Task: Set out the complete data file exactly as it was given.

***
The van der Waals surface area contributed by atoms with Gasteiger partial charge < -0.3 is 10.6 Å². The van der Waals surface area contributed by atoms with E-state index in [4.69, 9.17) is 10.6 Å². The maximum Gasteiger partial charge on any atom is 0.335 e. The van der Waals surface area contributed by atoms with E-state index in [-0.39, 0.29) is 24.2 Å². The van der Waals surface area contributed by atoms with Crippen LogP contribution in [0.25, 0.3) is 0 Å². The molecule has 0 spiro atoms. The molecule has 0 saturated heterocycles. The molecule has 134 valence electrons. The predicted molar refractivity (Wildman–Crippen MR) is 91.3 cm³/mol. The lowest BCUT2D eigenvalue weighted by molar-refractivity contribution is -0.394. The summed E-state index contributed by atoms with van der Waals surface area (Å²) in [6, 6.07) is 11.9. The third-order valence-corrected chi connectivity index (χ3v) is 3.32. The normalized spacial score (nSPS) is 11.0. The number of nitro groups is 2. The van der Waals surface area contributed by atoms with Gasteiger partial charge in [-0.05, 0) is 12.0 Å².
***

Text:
The van der Waals surface area contributed by atoms with Gasteiger partial charge < -0.3 is 10.6 Å². The van der Waals surface area contributed by atoms with E-state index in [4.69, 9.17) is 10.6 Å². The maximum Gasteiger partial charge on any atom is 0.335 e. The van der Waals surface area contributed by atoms with E-state index in [-0.39, 0.29) is 24.2 Å². The van der Waals surface area contributed by atoms with Crippen LogP contribution in [0.25, 0.3) is 0 Å². The molecule has 0 spiro atoms. The molecule has 0 saturated heterocycles. The molecule has 134 valence electrons. The predicted molar refractivity (Wildman–Crippen MR) is 91.3 cm³/mol. The lowest BCUT2D eigenvalue weighted by molar-refractivity contribution is -0.394. The summed E-state index contributed by atoms with van der Waals surface area (Å²) in [6, 6.07) is 11.9. The third-order valence-corrected chi connectivity index (χ3v) is 3.32. The normalized spacial score (nSPS) is 11.0. The number of nitro groups is 2. The van der Waals surface area contributed by atoms with Gasteiger partial charge in [-0.05, 0) is 12.0 Å².